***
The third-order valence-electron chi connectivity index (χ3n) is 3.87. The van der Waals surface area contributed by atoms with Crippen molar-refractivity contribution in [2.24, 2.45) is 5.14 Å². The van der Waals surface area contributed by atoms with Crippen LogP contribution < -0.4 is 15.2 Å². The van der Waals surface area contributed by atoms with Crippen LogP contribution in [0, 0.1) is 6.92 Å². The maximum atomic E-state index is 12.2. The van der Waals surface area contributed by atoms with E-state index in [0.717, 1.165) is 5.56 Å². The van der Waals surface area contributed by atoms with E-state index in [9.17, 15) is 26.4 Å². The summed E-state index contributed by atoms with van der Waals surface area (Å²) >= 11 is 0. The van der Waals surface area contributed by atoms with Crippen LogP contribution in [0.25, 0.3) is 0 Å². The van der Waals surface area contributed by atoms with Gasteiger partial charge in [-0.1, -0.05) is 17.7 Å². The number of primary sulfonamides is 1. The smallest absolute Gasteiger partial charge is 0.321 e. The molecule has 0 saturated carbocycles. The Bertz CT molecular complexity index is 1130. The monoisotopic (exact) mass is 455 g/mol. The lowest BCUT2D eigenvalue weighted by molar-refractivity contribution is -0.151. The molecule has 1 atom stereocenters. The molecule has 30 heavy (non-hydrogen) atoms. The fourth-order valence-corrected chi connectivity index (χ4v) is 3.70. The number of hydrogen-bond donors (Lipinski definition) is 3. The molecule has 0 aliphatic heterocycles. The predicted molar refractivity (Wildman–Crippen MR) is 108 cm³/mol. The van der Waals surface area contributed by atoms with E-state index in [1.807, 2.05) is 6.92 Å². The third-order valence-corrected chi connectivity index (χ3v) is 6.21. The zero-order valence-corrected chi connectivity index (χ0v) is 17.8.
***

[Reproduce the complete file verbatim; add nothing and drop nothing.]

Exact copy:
The third-order valence-electron chi connectivity index (χ3n) is 3.87. The van der Waals surface area contributed by atoms with Crippen molar-refractivity contribution in [2.24, 2.45) is 5.14 Å². The van der Waals surface area contributed by atoms with Crippen LogP contribution < -0.4 is 15.2 Å². The van der Waals surface area contributed by atoms with Crippen LogP contribution in [0, 0.1) is 6.92 Å². The maximum atomic E-state index is 12.2. The van der Waals surface area contributed by atoms with E-state index in [0.717, 1.165) is 5.56 Å². The van der Waals surface area contributed by atoms with E-state index in [9.17, 15) is 26.4 Å². The summed E-state index contributed by atoms with van der Waals surface area (Å²) >= 11 is 0. The van der Waals surface area contributed by atoms with Crippen LogP contribution in [0.25, 0.3) is 0 Å². The van der Waals surface area contributed by atoms with Gasteiger partial charge in [-0.1, -0.05) is 17.7 Å². The number of primary sulfonamides is 1. The smallest absolute Gasteiger partial charge is 0.321 e. The molecule has 0 saturated carbocycles. The Bertz CT molecular complexity index is 1130. The monoisotopic (exact) mass is 455 g/mol. The lowest BCUT2D eigenvalue weighted by molar-refractivity contribution is -0.151. The molecule has 1 atom stereocenters. The molecule has 30 heavy (non-hydrogen) atoms. The fourth-order valence-corrected chi connectivity index (χ4v) is 3.70. The number of hydrogen-bond donors (Lipinski definition) is 3. The molecule has 0 aliphatic heterocycles. The predicted molar refractivity (Wildman–Crippen MR) is 108 cm³/mol. The van der Waals surface area contributed by atoms with E-state index in [1.807, 2.05) is 6.92 Å². The third-order valence-corrected chi connectivity index (χ3v) is 6.21. The zero-order valence-corrected chi connectivity index (χ0v) is 17.8.